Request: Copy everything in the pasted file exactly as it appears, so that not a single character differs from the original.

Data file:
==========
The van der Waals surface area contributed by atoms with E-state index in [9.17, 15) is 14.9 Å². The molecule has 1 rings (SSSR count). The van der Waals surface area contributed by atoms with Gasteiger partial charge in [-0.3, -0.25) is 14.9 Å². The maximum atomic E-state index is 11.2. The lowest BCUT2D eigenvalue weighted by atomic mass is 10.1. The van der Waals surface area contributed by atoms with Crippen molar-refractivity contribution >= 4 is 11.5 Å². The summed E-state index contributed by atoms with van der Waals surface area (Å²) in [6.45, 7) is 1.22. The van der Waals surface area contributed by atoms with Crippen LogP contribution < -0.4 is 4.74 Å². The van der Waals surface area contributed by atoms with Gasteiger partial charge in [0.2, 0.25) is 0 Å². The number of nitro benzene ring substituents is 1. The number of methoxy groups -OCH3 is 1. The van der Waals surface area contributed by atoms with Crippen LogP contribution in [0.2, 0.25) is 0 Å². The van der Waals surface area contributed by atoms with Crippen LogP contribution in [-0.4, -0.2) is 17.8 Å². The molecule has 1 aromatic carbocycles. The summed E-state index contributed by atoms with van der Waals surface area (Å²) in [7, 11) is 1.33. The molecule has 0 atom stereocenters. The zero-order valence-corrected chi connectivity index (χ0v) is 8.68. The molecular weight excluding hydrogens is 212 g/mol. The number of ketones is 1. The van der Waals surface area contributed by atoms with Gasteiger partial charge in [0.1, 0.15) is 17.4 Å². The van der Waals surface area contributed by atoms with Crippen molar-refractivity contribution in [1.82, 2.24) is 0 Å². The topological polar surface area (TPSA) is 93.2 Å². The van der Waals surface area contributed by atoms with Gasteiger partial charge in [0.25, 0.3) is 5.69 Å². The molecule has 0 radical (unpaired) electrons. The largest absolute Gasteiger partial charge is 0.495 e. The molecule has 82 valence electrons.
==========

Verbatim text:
The van der Waals surface area contributed by atoms with E-state index in [9.17, 15) is 14.9 Å². The molecule has 1 rings (SSSR count). The van der Waals surface area contributed by atoms with Gasteiger partial charge in [-0.3, -0.25) is 14.9 Å². The maximum atomic E-state index is 11.2. The lowest BCUT2D eigenvalue weighted by atomic mass is 10.1. The van der Waals surface area contributed by atoms with Crippen molar-refractivity contribution >= 4 is 11.5 Å². The summed E-state index contributed by atoms with van der Waals surface area (Å²) in [6.45, 7) is 1.22. The van der Waals surface area contributed by atoms with Crippen LogP contribution < -0.4 is 4.74 Å². The van der Waals surface area contributed by atoms with Gasteiger partial charge in [0.2, 0.25) is 0 Å². The number of nitro benzene ring substituents is 1. The number of methoxy groups -OCH3 is 1. The van der Waals surface area contributed by atoms with Crippen LogP contribution in [0.2, 0.25) is 0 Å². The van der Waals surface area contributed by atoms with Crippen LogP contribution in [-0.4, -0.2) is 17.8 Å². The molecule has 1 aromatic carbocycles. The summed E-state index contributed by atoms with van der Waals surface area (Å²) in [7, 11) is 1.33. The molecule has 0 atom stereocenters. The zero-order valence-corrected chi connectivity index (χ0v) is 8.68. The molecular weight excluding hydrogens is 212 g/mol. The number of ketones is 1. The van der Waals surface area contributed by atoms with Gasteiger partial charge in [0.1, 0.15) is 17.4 Å². The van der Waals surface area contributed by atoms with Crippen molar-refractivity contribution in [1.82, 2.24) is 0 Å². The topological polar surface area (TPSA) is 93.2 Å². The van der Waals surface area contributed by atoms with Gasteiger partial charge in [0.25, 0.3) is 5.69 Å². The molecule has 0 radical (unpaired) electrons. The largest absolute Gasteiger partial charge is 0.495 e. The molecule has 82 valence electrons.